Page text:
• I am also waiting on a good non-dairy ice cream recipe.

  • Thank you for this information! I’m new to making ice cream and am only starting because I’m desperate for a Non-Dairy ice cream that doesn’t taste like coconut!! As with most things, no recipe exists for what I need so I’m left to create my own.

    I made my first batch with rice milk and over all, it came out with good flavor, but the texture needs work.

    Since rice milk is so low in fat, would you recommend adding Iota & Kappa carageenan? I’m also thinking I need to add mono and diglycerides flakes to my oil before emusification. Would you agree?

    Lastly, and I know this is a silly question, but I had never heard the word emulsify before learning about ice cream. I haven’t been able to answer this question on my own because all post expect the reader to just know this:

    How do you know when something has been emulsified in a blender enough so it’s good to pour into the ice cream maker?

    Thank you in advance!!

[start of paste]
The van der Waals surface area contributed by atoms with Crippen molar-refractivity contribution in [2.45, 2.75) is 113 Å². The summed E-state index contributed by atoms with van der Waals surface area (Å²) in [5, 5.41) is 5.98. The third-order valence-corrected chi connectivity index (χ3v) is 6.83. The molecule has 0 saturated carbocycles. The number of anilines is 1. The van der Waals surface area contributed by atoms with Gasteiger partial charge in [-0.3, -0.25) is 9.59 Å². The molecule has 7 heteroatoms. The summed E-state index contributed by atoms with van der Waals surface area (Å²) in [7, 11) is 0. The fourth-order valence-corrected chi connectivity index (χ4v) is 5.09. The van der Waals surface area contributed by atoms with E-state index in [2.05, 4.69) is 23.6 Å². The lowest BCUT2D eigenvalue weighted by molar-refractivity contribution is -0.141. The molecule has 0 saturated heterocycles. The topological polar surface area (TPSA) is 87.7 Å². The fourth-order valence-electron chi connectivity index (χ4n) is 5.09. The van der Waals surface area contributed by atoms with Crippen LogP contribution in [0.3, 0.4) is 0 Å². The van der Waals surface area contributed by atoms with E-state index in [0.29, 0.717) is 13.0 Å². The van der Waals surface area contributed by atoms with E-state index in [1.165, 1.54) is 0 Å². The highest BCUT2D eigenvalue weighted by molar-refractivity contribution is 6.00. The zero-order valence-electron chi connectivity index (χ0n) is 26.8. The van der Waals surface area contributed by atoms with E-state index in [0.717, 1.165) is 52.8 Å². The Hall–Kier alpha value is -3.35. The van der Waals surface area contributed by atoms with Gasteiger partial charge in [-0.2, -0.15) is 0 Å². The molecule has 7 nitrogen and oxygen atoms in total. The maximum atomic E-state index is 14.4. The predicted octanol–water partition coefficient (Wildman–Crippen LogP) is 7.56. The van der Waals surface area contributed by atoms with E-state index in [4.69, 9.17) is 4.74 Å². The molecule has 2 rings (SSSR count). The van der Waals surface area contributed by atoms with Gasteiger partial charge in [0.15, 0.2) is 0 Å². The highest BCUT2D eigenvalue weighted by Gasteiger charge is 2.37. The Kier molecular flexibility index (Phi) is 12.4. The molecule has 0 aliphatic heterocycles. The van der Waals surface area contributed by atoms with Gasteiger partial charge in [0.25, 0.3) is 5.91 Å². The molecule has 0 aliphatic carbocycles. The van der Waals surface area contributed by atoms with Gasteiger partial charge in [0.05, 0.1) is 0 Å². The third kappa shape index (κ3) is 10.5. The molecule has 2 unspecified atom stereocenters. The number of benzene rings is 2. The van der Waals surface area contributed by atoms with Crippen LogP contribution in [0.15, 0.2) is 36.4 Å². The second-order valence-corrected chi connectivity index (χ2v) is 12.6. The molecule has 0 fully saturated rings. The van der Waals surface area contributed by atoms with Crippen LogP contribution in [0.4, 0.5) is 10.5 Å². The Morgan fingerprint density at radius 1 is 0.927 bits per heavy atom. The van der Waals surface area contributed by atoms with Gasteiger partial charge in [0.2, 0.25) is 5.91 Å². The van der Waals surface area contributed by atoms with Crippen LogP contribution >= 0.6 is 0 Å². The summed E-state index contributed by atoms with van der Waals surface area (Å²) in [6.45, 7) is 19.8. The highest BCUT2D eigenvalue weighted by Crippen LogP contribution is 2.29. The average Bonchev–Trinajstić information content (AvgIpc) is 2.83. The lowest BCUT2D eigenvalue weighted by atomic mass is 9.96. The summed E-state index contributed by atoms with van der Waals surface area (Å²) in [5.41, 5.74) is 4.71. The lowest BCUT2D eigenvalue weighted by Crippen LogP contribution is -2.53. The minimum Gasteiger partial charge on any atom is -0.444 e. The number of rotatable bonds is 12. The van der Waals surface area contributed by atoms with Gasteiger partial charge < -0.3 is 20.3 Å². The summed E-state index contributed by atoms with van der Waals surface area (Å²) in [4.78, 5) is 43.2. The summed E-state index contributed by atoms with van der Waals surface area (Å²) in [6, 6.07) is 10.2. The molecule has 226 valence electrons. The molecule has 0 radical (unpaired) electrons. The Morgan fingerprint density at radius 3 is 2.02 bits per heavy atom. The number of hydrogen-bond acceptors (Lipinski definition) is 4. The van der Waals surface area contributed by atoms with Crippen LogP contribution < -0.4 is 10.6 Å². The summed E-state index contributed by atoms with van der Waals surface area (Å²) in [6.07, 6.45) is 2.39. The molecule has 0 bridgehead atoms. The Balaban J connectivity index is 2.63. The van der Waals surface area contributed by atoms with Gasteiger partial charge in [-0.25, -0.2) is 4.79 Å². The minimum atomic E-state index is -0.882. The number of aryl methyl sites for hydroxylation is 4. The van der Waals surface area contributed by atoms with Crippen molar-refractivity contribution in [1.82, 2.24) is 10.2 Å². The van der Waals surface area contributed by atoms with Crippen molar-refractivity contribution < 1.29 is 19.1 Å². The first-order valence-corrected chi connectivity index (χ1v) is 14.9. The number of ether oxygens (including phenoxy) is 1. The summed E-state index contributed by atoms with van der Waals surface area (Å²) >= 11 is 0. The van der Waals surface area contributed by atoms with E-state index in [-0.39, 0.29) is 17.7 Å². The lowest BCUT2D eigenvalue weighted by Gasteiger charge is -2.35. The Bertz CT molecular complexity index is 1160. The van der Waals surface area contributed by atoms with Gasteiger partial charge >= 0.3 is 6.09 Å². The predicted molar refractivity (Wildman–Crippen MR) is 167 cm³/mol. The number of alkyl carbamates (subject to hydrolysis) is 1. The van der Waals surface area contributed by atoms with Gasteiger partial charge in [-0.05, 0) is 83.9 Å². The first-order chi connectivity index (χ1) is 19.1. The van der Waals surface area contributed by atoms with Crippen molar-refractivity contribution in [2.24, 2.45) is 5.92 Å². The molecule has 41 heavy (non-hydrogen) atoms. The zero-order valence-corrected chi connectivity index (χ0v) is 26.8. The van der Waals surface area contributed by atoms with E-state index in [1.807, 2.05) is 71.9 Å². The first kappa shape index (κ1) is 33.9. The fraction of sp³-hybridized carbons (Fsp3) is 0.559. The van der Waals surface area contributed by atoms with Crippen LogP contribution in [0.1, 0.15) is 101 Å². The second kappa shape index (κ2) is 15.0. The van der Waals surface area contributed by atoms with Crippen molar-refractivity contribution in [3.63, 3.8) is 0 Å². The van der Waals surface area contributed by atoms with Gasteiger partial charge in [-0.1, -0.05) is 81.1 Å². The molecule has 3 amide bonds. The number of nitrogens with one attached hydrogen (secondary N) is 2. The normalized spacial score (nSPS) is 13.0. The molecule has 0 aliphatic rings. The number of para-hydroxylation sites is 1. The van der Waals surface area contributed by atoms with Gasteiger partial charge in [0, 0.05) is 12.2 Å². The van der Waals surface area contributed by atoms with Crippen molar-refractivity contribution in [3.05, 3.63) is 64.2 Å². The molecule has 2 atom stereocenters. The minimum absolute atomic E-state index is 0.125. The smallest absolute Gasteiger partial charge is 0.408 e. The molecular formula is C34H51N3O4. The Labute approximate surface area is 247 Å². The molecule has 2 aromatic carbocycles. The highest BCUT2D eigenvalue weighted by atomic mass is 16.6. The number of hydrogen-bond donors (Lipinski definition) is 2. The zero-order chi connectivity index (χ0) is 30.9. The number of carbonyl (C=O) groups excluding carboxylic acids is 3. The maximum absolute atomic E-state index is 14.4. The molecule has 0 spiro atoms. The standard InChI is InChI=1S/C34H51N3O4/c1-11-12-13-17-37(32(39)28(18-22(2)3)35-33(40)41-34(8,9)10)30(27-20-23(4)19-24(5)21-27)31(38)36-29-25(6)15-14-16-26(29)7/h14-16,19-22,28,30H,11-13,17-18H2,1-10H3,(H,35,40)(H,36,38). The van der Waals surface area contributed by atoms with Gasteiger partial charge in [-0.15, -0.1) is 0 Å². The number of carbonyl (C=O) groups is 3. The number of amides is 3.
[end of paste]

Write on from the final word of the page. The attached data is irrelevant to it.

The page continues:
• You can certainly try to make your own blend of additives or just use perfect ice cream, which can be easily mixed into your existing recipe and used as is. If you use your own you will have R&D the whole process since multiple additives will interact with each other in different ways. Without having blended them ourselves we wouldn’t be able to confirm which ones work best together.

    • Emulsification is basically the mixing of two substances each with different viscosity. For example cooking oil and water. You can blend them together however this is not emulsification as the two liquids will slowly separate and you’ll have the heavy, denser oil at the bottom and the water on top. And emulsifier will stop this separation and allow the two substances to merge without separating by themselves. So to tell if your mixture has emulsified simply leave it and keep an eye out for any layers of separated substances. Hope this helps

  • still waiting for a non-dairy ice cream recipe using perfect sorbet

  • I just bought this product and was hoping to find a recipe. I am open to improvising and would be helpful to know conditions necessary for the product to work. The podcase says dry mix into sugar and heat to 180 degrees. Any other tips? Planning to add alcohol to the ice cream any advice on how to use this product with alcohol? Appreciate your advice.

    • There are recipes on the product page for each ingredient. If you want to add alcohol you want to add the alcohol right before the churn so it doesn’t get burned off when the base is heated.